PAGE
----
Reply With Quote Quick reply to this message
 
Old 06-20-2011, 08:50 PM
 
513 posts, read 734,951 times
Reputation: 371
you might want to check with San Marcos Unified School District because the district has been expanding rapidly since the late 1990s (average of ~500 new students/year- grew by 600 last year). This means that they are usually looking for teachers as opposed to laying off. For instance, San Marcos High just hired 2 or 3 science teachers last year alone. The school had about 2000 students last year, 2200 this year, but is expected to reach 3,000+ in a few years. Mission Hills High is also expected to grow to around 3,000. The same goes for San Elijo Middle school, which will grow tremendously in the next few years. A commute from La Jolla wouldn't be too fun, but at least you would have a job and you are driving against the flow of rush hour traffic... Plus you could always live in Del Mar, Solana Beach, or Encinitas and neither commute would be bad...

Oh and the good thing about teaching high school in San Marcos is that one of the high schools (Mission Hills) is only 5 years old, while San Marcos high is being completely rebuilt over the next two years- meaning nice teaching facilities and modern equipment. Plus San Marcos offers a more competitive salary once you move up in seniority and they typically do not have to lay off teachers because the district is growing. Jobs are less secure in school districts such as Vista, San Diego, or Grossmont because enrollment is declining. In California, this really means a lot with our budget uncertainties.

oh and on that edjoin website, there are about 7 job postings for SMUSD teachers. None of them are high school science teachers unfortunately (one math thought), but the point is, you should keep checking because the district annually adds more people to its payroll to accommodate the growing number of students or replace retiring teachers. Graduating classes have close to 1300 students, while the youngest classes are closer to 1700...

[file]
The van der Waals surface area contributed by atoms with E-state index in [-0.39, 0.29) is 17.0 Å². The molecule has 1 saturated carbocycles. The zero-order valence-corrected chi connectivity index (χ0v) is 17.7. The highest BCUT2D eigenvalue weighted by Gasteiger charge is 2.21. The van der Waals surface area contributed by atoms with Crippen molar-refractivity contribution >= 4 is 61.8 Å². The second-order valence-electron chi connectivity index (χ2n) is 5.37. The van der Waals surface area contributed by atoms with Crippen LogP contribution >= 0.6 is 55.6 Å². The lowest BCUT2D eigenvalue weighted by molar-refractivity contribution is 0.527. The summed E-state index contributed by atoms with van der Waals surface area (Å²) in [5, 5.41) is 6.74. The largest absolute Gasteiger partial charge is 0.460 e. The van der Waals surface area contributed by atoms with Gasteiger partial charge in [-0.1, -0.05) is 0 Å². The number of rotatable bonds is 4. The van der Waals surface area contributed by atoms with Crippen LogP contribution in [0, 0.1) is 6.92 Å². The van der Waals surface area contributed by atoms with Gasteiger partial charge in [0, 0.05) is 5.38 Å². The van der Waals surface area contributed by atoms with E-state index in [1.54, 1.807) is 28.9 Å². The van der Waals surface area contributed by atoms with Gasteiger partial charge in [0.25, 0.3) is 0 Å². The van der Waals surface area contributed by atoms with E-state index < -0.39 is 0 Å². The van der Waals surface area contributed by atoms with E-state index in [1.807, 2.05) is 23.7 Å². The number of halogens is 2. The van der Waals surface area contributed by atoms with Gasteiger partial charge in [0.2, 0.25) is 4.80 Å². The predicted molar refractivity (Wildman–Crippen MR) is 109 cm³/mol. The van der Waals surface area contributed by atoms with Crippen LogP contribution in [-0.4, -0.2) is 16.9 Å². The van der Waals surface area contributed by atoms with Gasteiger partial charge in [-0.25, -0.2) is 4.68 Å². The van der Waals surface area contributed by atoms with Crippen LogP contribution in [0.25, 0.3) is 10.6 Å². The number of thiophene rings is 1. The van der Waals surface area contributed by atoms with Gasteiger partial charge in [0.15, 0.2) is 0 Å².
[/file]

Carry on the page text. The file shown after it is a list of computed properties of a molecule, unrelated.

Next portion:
Last edited by rhanifin; 06-20-2011 at 09:05 PM..
Reply With Quote Quick reply to this message
 
Old 06-20-2011, 10:31 PM
 
Location: San Diego/Lake Murray
554 posts, read 761,883 times
Reputation: 401
Quote:
Originally Posted by Clevelandgal View Post
actually districts ...if they are hiring new staff.....and if they don't have to hire back layed off teachers... love brand new teachers, very malleable and entergetic. Once upon a time, before my husband got a Ph.D and went into higher ed, he was a public school teacher and administrator who hired teachers, so I have heard his war stories. I can't speak for the people hoping to relocate, but I feel pretty sure these folks coming from the midwest or east coast are making good money in public schools and are not going to be thrilled to work for a fly by night charter with no retirement and horrible benifits for 29,000 a year.
My wife is getting over 50,000 a year at a charter school. It has pay increases each year with service. She chose the charter school over the public school because of pay and benefits. There is no tenure but with all the public school budget cuts, there isn't as much security in the public schools anymore either.
Reply With Quote Quick reply to this message
 
Old 06-20-2011, 11:04 PM
 
Location: Ocean Beach, San Diego
1,470 posts, read 1,693,348 times
Reputation: 549
well I stand happily corrected. In other cities I have lived charters did not pay as much as other schools. I would think an outsider would have much better luck finding one of these positions because the system is not as instutionalized (for better or worse) as the school districts.
Reply With Quote Quick reply to this message
 
Old 06-22-2011, 03:56 PM
 
Location: Ocean Beach, San Diego
1,470 posts, read 1,693,348 times
Reputation: 549
here is a teaching job for all teachers looking for work. Sure to be challenging, but rewarding too
Your Selection Results... (http://www.npworks.org/job_seeker/job_detail.asp?category=Programs&job_id=6991 - broken link)
Reply With Quote Quick reply to this message
Please register to post and access all features of our very popular forum. It is free and quick. Over $68,000 in prizes has already been given out to active posters on our forum. Additional giveaways are planned.

Detailed information about all U.S. cities, counties, and zip codes on our site: City-data.com.


Reply
Please update this thread with any new information or opinions. This open thread is still read by thousands of people, so we encourage all additional points of view.

Quick Reply
Message:


Options
X
Data:
Loading data...
Based on 2000-2011 data
Loading data...

123
Hide US histogram

Over $84,000 in prizes was already given out to active posters on our forum and additional giveaways are planned!

Go Back   City-Data Forum > U.S. Forums > California > San Diego

All times are GMT -6.

2005-2014, Advameg, Inc.

City-Data.com - Archive 1, 2, 3, 4, 5, 6, 7, 8, 9, 10, 11, 12, 13, 14, 15, 16, 17, 18, 19, 20, 21, 22, 23, 24, 25 - Top